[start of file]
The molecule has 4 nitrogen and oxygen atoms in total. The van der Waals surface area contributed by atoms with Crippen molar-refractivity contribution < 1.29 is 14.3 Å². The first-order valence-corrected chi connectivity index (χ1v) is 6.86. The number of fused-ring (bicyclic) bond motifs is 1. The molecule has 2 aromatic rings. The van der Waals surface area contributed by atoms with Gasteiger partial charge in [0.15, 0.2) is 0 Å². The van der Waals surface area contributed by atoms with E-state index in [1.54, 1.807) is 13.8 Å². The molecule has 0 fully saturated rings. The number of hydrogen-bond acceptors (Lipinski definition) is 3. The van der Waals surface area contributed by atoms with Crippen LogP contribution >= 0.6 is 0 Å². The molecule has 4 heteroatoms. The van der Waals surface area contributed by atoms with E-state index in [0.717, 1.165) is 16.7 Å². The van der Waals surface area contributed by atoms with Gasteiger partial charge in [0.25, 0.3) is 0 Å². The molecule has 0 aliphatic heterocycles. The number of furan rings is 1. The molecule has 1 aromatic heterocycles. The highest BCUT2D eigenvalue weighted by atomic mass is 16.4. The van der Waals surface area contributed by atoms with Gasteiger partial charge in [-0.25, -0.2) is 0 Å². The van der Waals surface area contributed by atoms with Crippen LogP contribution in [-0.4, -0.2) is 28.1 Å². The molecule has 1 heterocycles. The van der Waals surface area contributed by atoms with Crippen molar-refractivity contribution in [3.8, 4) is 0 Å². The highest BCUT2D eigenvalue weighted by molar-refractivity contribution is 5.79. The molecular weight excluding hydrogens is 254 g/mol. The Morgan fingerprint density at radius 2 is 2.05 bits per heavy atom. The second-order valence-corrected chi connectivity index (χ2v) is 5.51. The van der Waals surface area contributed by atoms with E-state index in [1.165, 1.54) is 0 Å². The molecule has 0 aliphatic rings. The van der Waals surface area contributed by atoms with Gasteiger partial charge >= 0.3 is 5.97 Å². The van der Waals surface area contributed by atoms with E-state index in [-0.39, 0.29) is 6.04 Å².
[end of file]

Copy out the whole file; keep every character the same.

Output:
The molecule has 4 nitrogen and oxygen atoms in total. The van der Waals surface area contributed by atoms with Crippen molar-refractivity contribution < 1.29 is 14.3 Å². The first-order valence-corrected chi connectivity index (χ1v) is 6.86. The number of fused-ring (bicyclic) bond motifs is 1. The molecule has 2 aromatic rings. The van der Waals surface area contributed by atoms with Gasteiger partial charge in [0.15, 0.2) is 0 Å². The van der Waals surface area contributed by atoms with E-state index in [1.54, 1.807) is 13.8 Å². The molecule has 0 fully saturated rings. The number of hydrogen-bond acceptors (Lipinski definition) is 3. The van der Waals surface area contributed by atoms with Crippen LogP contribution >= 0.6 is 0 Å². The molecule has 4 heteroatoms. The van der Waals surface area contributed by atoms with E-state index in [0.717, 1.165) is 16.7 Å². The van der Waals surface area contributed by atoms with Gasteiger partial charge in [0.25, 0.3) is 0 Å². The molecule has 0 aliphatic heterocycles. The number of furan rings is 1. The molecule has 1 aromatic heterocycles. The highest BCUT2D eigenvalue weighted by atomic mass is 16.4. The van der Waals surface area contributed by atoms with Gasteiger partial charge in [-0.25, -0.2) is 0 Å². The van der Waals surface area contributed by atoms with Crippen LogP contribution in [-0.4, -0.2) is 28.1 Å². The molecule has 1 heterocycles. The van der Waals surface area contributed by atoms with Crippen molar-refractivity contribution in [3.8, 4) is 0 Å². The highest BCUT2D eigenvalue weighted by molar-refractivity contribution is 5.79. The molecular weight excluding hydrogens is 254 g/mol. The Morgan fingerprint density at radius 2 is 2.05 bits per heavy atom. The second-order valence-corrected chi connectivity index (χ2v) is 5.51. The van der Waals surface area contributed by atoms with E-state index in [1.165, 1.54) is 0 Å². The molecule has 0 aliphatic rings. The van der Waals surface area contributed by atoms with Gasteiger partial charge >= 0.3 is 5.97 Å². The van der Waals surface area contributed by atoms with E-state index in [-0.39, 0.29) is 6.04 Å².